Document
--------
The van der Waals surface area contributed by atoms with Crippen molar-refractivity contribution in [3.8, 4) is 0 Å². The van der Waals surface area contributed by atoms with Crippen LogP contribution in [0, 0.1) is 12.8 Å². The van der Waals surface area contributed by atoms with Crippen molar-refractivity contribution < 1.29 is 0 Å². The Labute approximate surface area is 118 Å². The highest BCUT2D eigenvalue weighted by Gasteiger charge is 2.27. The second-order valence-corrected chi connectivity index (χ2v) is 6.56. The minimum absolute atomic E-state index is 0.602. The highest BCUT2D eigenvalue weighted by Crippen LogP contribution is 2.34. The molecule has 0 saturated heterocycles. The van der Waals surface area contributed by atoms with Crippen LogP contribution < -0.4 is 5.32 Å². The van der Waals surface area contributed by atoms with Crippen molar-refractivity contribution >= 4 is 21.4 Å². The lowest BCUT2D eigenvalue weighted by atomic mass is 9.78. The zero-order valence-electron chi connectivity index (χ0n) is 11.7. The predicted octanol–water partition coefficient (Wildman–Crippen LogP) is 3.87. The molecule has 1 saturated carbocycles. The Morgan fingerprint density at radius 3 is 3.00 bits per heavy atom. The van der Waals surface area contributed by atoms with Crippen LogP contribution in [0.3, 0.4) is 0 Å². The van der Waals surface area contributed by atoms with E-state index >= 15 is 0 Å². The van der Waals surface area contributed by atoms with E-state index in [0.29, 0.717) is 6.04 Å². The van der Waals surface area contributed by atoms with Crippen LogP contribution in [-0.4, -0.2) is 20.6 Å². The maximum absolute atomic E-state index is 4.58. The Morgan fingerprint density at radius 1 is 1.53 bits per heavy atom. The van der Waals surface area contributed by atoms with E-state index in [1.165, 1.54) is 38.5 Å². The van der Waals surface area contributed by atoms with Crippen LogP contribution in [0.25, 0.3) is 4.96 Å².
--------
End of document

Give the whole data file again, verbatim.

The van der Waals surface area contributed by atoms with Crippen molar-refractivity contribution in [3.8, 4) is 0 Å². The van der Waals surface area contributed by atoms with Crippen LogP contribution in [0, 0.1) is 12.8 Å². The van der Waals surface area contributed by atoms with Crippen molar-refractivity contribution < 1.29 is 0 Å². The Labute approximate surface area is 118 Å². The highest BCUT2D eigenvalue weighted by Gasteiger charge is 2.27. The second-order valence-corrected chi connectivity index (χ2v) is 6.56. The minimum absolute atomic E-state index is 0.602. The highest BCUT2D eigenvalue weighted by Crippen LogP contribution is 2.34. The molecule has 0 saturated heterocycles. The van der Waals surface area contributed by atoms with Crippen LogP contribution < -0.4 is 5.32 Å². The van der Waals surface area contributed by atoms with Crippen molar-refractivity contribution >= 4 is 21.4 Å². The lowest BCUT2D eigenvalue weighted by atomic mass is 9.78. The zero-order valence-electron chi connectivity index (χ0n) is 11.7. The predicted octanol–water partition coefficient (Wildman–Crippen LogP) is 3.87. The molecule has 1 saturated carbocycles. The Morgan fingerprint density at radius 3 is 3.00 bits per heavy atom. The van der Waals surface area contributed by atoms with Crippen LogP contribution in [0.3, 0.4) is 0 Å². The van der Waals surface area contributed by atoms with E-state index >= 15 is 0 Å². The van der Waals surface area contributed by atoms with E-state index in [0.29, 0.717) is 6.04 Å². The van der Waals surface area contributed by atoms with Crippen LogP contribution in [-0.4, -0.2) is 20.6 Å². The maximum absolute atomic E-state index is 4.58. The Morgan fingerprint density at radius 1 is 1.53 bits per heavy atom. The van der Waals surface area contributed by atoms with E-state index in [1.165, 1.54) is 38.5 Å². The van der Waals surface area contributed by atoms with Crippen LogP contribution in [0.25, 0.3) is 4.96 Å².